Hunt Cliff

The loud calls from the Hunt Cliff’s kittiwake colony are a sign of summer at Saltburn. The birds arrive back at the colonies from February, having spent all the winter months at sea, and they stay until August.


The Hunt Cliff reserve forms part of the cliffs at Saltburn, with Hunt Cliff being among the highest cliffs on the East Coast of England. The cliff face is of regional importance for nesting kittiwakes and other seabirds such as fulmar and cormorant. These can be spotted from the beach at Saltburn, or watched from the cliff top as they soar on thermals or return to their nests with food for their young. The kittiwakes can be distinguished from other gulls by their ink-dipped black wing-tips.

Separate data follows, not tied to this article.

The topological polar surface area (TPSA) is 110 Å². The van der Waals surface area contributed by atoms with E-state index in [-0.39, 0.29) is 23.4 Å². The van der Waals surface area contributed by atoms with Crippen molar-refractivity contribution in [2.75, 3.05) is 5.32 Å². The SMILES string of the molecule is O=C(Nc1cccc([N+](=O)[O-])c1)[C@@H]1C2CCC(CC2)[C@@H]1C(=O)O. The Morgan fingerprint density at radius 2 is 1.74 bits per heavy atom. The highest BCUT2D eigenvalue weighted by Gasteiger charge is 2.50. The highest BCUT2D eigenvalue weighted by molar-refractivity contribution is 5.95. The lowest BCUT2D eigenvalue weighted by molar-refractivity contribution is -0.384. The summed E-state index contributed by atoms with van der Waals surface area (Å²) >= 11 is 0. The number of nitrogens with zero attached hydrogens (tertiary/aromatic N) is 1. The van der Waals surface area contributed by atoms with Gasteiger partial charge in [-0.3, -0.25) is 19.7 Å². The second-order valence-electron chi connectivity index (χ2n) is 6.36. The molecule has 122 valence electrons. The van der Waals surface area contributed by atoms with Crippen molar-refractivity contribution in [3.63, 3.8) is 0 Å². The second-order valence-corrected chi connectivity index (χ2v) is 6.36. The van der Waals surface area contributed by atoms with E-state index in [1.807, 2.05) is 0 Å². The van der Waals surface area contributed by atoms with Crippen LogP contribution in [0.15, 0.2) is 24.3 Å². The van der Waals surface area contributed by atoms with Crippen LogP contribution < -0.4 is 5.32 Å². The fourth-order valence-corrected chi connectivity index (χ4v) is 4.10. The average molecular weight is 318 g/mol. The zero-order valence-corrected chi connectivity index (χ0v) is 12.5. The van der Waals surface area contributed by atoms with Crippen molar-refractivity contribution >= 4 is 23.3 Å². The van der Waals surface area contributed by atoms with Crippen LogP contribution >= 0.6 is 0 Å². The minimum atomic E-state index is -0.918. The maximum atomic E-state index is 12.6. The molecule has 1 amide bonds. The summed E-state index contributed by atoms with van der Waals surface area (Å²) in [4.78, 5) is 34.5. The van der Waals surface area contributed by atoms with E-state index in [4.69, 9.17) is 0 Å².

The cliffs are also of interest for their house martin colony – a rare example of this bird nesting in its original, natural habitat.

Bluebells Martin Allen

In summer, the cliff top provides a splash of colour as many wildflowers begin to show on the coastal grasslands, including the scarce dyer’s greenweed, three species of orchid, and other plants such as spiny restharrow, sea plantain and wild carrot.

Seawatching in autumn from Hunt Cliff can give sightings of Manx and sooty shearwaters, several of the rarer divers and grebes and plenty of the commoner seabirds, such as gannets, terns and gulls. Grey seal is frequently spotted and harbour porpoise and minke whale have also been recorded.